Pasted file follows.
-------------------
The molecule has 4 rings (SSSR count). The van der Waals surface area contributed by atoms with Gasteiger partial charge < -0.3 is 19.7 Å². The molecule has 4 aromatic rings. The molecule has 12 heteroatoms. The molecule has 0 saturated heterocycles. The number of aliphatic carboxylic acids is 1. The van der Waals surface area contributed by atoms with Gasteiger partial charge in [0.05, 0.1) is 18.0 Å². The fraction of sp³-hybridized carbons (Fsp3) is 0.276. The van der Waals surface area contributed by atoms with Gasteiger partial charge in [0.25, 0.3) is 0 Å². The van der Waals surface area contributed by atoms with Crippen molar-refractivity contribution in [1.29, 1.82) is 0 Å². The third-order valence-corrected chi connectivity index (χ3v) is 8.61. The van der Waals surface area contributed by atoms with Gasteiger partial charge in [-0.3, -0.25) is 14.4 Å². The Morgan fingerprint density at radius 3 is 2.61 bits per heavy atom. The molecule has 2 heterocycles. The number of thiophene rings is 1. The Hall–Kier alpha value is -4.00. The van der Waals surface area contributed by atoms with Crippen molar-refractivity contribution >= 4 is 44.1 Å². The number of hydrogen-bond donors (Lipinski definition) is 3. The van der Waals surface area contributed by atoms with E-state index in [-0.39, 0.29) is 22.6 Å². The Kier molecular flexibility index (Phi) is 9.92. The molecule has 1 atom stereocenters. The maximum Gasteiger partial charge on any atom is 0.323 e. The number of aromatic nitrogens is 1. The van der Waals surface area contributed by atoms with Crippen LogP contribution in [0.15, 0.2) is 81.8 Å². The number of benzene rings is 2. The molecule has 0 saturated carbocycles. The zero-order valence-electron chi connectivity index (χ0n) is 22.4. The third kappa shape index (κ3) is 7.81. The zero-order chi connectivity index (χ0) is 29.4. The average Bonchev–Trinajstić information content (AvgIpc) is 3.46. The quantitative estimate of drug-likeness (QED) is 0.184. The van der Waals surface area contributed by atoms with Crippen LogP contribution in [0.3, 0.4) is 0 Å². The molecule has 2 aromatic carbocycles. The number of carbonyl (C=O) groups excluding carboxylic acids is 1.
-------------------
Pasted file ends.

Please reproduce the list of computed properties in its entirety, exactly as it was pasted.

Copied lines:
The molecule has 4 rings (SSSR count). The van der Waals surface area contributed by atoms with Gasteiger partial charge < -0.3 is 19.7 Å². The molecule has 4 aromatic rings. The molecule has 12 heteroatoms. The molecule has 0 saturated heterocycles. The number of aliphatic carboxylic acids is 1. The van der Waals surface area contributed by atoms with Gasteiger partial charge in [0.05, 0.1) is 18.0 Å². The fraction of sp³-hybridized carbons (Fsp3) is 0.276. The van der Waals surface area contributed by atoms with Gasteiger partial charge in [0.25, 0.3) is 0 Å². The van der Waals surface area contributed by atoms with Crippen molar-refractivity contribution in [1.29, 1.82) is 0 Å². The third-order valence-corrected chi connectivity index (χ3v) is 8.61. The van der Waals surface area contributed by atoms with Gasteiger partial charge in [-0.3, -0.25) is 14.4 Å². The Morgan fingerprint density at radius 3 is 2.61 bits per heavy atom. The molecule has 2 heterocycles. The number of thiophene rings is 1. The Hall–Kier alpha value is -4.00. The van der Waals surface area contributed by atoms with Crippen molar-refractivity contribution >= 4 is 44.1 Å². The number of hydrogen-bond donors (Lipinski definition) is 3. The van der Waals surface area contributed by atoms with E-state index in [-0.39, 0.29) is 22.6 Å². The Kier molecular flexibility index (Phi) is 9.92. The molecule has 1 atom stereocenters. The maximum Gasteiger partial charge on any atom is 0.323 e. The number of aromatic nitrogens is 1. The van der Waals surface area contributed by atoms with Crippen LogP contribution in [0.15, 0.2) is 81.8 Å². The number of benzene rings is 2. The molecule has 0 saturated carbocycles. The zero-order valence-electron chi connectivity index (χ0n) is 22.4. The third kappa shape index (κ3) is 7.81. The zero-order chi connectivity index (χ0) is 29.4. The average Bonchev–Trinajstić information content (AvgIpc) is 3.46. The quantitative estimate of drug-likeness (QED) is 0.184. The van der Waals surface area contributed by atoms with Crippen LogP contribution in [0.3, 0.4) is 0 Å². The molecule has 2 aromatic carbocycles. The number of carbonyl (C=O) groups excluding carboxylic acids is 1.